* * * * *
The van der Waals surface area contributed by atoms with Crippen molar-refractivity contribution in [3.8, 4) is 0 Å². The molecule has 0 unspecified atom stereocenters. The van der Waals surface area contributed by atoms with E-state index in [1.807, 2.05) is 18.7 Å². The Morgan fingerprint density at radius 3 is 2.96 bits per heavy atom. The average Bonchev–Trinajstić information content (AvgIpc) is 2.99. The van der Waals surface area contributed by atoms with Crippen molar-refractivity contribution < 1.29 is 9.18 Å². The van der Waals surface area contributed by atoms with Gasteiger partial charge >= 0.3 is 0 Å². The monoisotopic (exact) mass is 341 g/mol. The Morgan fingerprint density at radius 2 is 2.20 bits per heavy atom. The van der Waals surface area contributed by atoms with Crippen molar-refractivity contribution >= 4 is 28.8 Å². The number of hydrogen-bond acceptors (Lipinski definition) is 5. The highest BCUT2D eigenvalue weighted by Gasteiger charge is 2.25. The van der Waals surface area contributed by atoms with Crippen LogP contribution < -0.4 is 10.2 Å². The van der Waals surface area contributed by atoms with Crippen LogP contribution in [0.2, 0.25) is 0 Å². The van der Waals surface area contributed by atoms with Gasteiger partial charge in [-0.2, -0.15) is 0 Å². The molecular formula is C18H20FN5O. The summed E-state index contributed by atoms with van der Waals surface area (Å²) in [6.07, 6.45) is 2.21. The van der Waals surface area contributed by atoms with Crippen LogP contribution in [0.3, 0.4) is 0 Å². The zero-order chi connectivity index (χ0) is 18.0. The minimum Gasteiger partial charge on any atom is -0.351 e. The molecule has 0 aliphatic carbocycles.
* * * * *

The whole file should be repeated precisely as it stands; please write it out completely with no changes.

The van der Waals surface area contributed by atoms with Crippen molar-refractivity contribution in [3.8, 4) is 0 Å². The molecule has 0 unspecified atom stereocenters. The van der Waals surface area contributed by atoms with E-state index in [1.807, 2.05) is 18.7 Å². The Morgan fingerprint density at radius 3 is 2.96 bits per heavy atom. The average Bonchev–Trinajstić information content (AvgIpc) is 2.99. The van der Waals surface area contributed by atoms with Crippen molar-refractivity contribution < 1.29 is 9.18 Å². The van der Waals surface area contributed by atoms with Gasteiger partial charge >= 0.3 is 0 Å². The monoisotopic (exact) mass is 341 g/mol. The Morgan fingerprint density at radius 2 is 2.20 bits per heavy atom. The van der Waals surface area contributed by atoms with Crippen molar-refractivity contribution >= 4 is 28.8 Å². The number of hydrogen-bond acceptors (Lipinski definition) is 5. The highest BCUT2D eigenvalue weighted by Gasteiger charge is 2.25. The van der Waals surface area contributed by atoms with Crippen LogP contribution < -0.4 is 10.2 Å². The van der Waals surface area contributed by atoms with Crippen LogP contribution in [0.2, 0.25) is 0 Å². The van der Waals surface area contributed by atoms with Gasteiger partial charge in [-0.2, -0.15) is 0 Å². The molecular formula is C18H20FN5O. The summed E-state index contributed by atoms with van der Waals surface area (Å²) in [6.07, 6.45) is 2.21. The van der Waals surface area contributed by atoms with Crippen LogP contribution in [0.3, 0.4) is 0 Å². The zero-order chi connectivity index (χ0) is 18.0. The minimum Gasteiger partial charge on any atom is -0.351 e. The molecule has 0 aliphatic carbocycles.